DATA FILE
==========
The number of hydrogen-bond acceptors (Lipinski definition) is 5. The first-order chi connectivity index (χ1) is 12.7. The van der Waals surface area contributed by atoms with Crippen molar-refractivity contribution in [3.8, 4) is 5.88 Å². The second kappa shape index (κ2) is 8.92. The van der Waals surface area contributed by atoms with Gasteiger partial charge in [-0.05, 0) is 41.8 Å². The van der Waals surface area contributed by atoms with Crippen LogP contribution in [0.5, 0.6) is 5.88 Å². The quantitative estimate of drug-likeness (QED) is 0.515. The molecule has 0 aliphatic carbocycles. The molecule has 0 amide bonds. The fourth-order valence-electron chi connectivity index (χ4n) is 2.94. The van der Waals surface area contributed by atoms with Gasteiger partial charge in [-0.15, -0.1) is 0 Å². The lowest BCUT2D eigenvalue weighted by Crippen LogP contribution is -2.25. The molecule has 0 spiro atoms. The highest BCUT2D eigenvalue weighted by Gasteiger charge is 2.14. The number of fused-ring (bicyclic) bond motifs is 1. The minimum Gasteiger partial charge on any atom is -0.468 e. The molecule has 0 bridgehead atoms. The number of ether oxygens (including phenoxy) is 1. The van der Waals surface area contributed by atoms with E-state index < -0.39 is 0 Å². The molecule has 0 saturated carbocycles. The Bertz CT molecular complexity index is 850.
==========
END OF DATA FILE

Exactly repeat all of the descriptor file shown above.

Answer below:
The number of hydrogen-bond acceptors (Lipinski definition) is 5. The first-order chi connectivity index (χ1) is 12.7. The van der Waals surface area contributed by atoms with Crippen molar-refractivity contribution in [3.8, 4) is 5.88 Å². The second kappa shape index (κ2) is 8.92. The van der Waals surface area contributed by atoms with Gasteiger partial charge in [-0.05, 0) is 41.8 Å². The van der Waals surface area contributed by atoms with Crippen LogP contribution in [0.5, 0.6) is 5.88 Å². The quantitative estimate of drug-likeness (QED) is 0.515. The molecule has 0 aliphatic carbocycles. The molecule has 0 amide bonds. The fourth-order valence-electron chi connectivity index (χ4n) is 2.94. The van der Waals surface area contributed by atoms with Gasteiger partial charge in [-0.15, -0.1) is 0 Å². The lowest BCUT2D eigenvalue weighted by Crippen LogP contribution is -2.25. The molecule has 0 spiro atoms. The highest BCUT2D eigenvalue weighted by Gasteiger charge is 2.14. The number of fused-ring (bicyclic) bond motifs is 1. The minimum Gasteiger partial charge on any atom is -0.468 e. The molecule has 0 bridgehead atoms. The number of ether oxygens (including phenoxy) is 1. The van der Waals surface area contributed by atoms with E-state index < -0.39 is 0 Å². The molecule has 0 saturated carbocycles. The Bertz CT molecular complexity index is 850.